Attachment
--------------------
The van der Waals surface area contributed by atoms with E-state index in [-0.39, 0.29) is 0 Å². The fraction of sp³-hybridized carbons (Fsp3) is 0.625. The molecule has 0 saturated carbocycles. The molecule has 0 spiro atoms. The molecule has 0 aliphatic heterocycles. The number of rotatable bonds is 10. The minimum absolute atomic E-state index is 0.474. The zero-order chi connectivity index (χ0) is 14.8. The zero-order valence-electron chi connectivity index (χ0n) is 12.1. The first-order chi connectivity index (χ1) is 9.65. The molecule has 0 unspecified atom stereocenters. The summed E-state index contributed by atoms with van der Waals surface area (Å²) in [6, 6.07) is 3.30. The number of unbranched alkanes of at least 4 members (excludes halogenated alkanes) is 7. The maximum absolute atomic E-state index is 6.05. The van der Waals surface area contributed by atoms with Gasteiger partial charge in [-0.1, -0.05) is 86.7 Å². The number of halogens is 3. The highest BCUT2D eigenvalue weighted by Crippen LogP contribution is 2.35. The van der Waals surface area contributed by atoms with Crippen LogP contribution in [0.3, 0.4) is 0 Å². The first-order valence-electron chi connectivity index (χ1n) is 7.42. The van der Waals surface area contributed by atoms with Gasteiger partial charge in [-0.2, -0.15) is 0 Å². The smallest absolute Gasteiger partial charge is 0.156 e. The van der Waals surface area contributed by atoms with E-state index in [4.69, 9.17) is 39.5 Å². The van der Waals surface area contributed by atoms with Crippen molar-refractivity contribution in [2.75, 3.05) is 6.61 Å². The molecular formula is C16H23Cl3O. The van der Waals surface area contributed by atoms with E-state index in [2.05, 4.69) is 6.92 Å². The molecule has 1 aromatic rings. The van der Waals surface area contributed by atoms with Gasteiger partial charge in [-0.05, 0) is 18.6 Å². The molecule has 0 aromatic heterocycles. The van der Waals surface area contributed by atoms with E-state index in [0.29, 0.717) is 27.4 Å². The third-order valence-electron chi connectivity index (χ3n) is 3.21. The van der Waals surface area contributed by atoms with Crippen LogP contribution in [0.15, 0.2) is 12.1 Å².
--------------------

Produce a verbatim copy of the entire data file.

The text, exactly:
The van der Waals surface area contributed by atoms with E-state index in [-0.39, 0.29) is 0 Å². The fraction of sp³-hybridized carbons (Fsp3) is 0.625. The molecule has 0 saturated carbocycles. The molecule has 0 spiro atoms. The molecule has 0 aliphatic heterocycles. The number of rotatable bonds is 10. The minimum absolute atomic E-state index is 0.474. The zero-order chi connectivity index (χ0) is 14.8. The zero-order valence-electron chi connectivity index (χ0n) is 12.1. The first-order chi connectivity index (χ1) is 9.65. The molecule has 0 unspecified atom stereocenters. The summed E-state index contributed by atoms with van der Waals surface area (Å²) in [6, 6.07) is 3.30. The number of unbranched alkanes of at least 4 members (excludes halogenated alkanes) is 7. The maximum absolute atomic E-state index is 6.05. The van der Waals surface area contributed by atoms with Gasteiger partial charge in [-0.1, -0.05) is 86.7 Å². The number of halogens is 3. The highest BCUT2D eigenvalue weighted by Crippen LogP contribution is 2.35. The van der Waals surface area contributed by atoms with Crippen LogP contribution in [0.3, 0.4) is 0 Å². The first-order valence-electron chi connectivity index (χ1n) is 7.42. The van der Waals surface area contributed by atoms with Gasteiger partial charge in [-0.2, -0.15) is 0 Å². The smallest absolute Gasteiger partial charge is 0.156 e. The van der Waals surface area contributed by atoms with E-state index in [4.69, 9.17) is 39.5 Å². The van der Waals surface area contributed by atoms with Crippen molar-refractivity contribution in [2.75, 3.05) is 6.61 Å². The molecular formula is C16H23Cl3O. The van der Waals surface area contributed by atoms with E-state index in [2.05, 4.69) is 6.92 Å². The molecule has 1 aromatic rings. The van der Waals surface area contributed by atoms with Gasteiger partial charge in [-0.05, 0) is 18.6 Å². The molecule has 0 aromatic heterocycles. The van der Waals surface area contributed by atoms with E-state index in [0.29, 0.717) is 27.4 Å². The third-order valence-electron chi connectivity index (χ3n) is 3.21. The van der Waals surface area contributed by atoms with Crippen LogP contribution in [0.15, 0.2) is 12.1 Å².